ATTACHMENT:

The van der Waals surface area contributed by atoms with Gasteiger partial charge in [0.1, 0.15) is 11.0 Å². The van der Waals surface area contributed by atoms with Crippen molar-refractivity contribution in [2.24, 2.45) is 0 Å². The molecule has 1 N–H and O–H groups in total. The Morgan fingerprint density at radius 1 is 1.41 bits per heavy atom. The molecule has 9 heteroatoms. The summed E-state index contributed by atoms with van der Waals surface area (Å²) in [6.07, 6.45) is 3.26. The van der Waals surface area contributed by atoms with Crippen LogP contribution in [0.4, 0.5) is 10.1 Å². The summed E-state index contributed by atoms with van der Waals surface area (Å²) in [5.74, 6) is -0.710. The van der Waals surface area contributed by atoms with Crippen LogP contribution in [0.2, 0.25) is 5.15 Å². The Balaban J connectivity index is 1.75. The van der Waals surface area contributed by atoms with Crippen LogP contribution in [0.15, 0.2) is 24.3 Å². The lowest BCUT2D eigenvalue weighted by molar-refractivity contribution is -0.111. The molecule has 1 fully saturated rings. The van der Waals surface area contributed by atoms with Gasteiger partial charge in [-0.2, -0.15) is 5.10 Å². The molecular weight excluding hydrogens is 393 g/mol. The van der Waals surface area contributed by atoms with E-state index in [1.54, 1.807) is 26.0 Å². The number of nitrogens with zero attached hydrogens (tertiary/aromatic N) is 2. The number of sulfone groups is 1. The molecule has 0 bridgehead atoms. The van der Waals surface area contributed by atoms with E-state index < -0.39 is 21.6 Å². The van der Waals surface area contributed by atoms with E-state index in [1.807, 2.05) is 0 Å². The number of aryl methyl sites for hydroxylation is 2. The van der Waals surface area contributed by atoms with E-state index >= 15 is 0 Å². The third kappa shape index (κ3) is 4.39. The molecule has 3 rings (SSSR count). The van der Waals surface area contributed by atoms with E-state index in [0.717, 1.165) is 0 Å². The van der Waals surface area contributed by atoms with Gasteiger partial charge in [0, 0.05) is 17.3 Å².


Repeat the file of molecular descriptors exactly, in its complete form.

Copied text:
The van der Waals surface area contributed by atoms with Gasteiger partial charge in [0.1, 0.15) is 11.0 Å². The van der Waals surface area contributed by atoms with Crippen molar-refractivity contribution in [2.24, 2.45) is 0 Å². The molecule has 1 N–H and O–H groups in total. The Morgan fingerprint density at radius 1 is 1.41 bits per heavy atom. The molecule has 9 heteroatoms. The summed E-state index contributed by atoms with van der Waals surface area (Å²) in [6.07, 6.45) is 3.26. The van der Waals surface area contributed by atoms with Crippen LogP contribution in [0.4, 0.5) is 10.1 Å². The summed E-state index contributed by atoms with van der Waals surface area (Å²) in [5.74, 6) is -0.710. The van der Waals surface area contributed by atoms with Crippen LogP contribution in [0.2, 0.25) is 5.15 Å². The Balaban J connectivity index is 1.75. The van der Waals surface area contributed by atoms with Crippen LogP contribution in [0.15, 0.2) is 24.3 Å². The lowest BCUT2D eigenvalue weighted by molar-refractivity contribution is -0.111. The molecule has 1 fully saturated rings. The van der Waals surface area contributed by atoms with Gasteiger partial charge in [-0.2, -0.15) is 5.10 Å². The molecular weight excluding hydrogens is 393 g/mol. The van der Waals surface area contributed by atoms with E-state index in [1.54, 1.807) is 26.0 Å². The number of nitrogens with zero attached hydrogens (tertiary/aromatic N) is 2. The number of sulfone groups is 1. The molecule has 0 bridgehead atoms. The van der Waals surface area contributed by atoms with E-state index < -0.39 is 21.6 Å². The van der Waals surface area contributed by atoms with E-state index in [1.807, 2.05) is 0 Å². The number of aryl methyl sites for hydroxylation is 2. The van der Waals surface area contributed by atoms with E-state index >= 15 is 0 Å². The third kappa shape index (κ3) is 4.39. The molecule has 3 rings (SSSR count). The van der Waals surface area contributed by atoms with E-state index in [0.717, 1.165) is 0 Å². The van der Waals surface area contributed by atoms with Gasteiger partial charge in [0, 0.05) is 17.3 Å².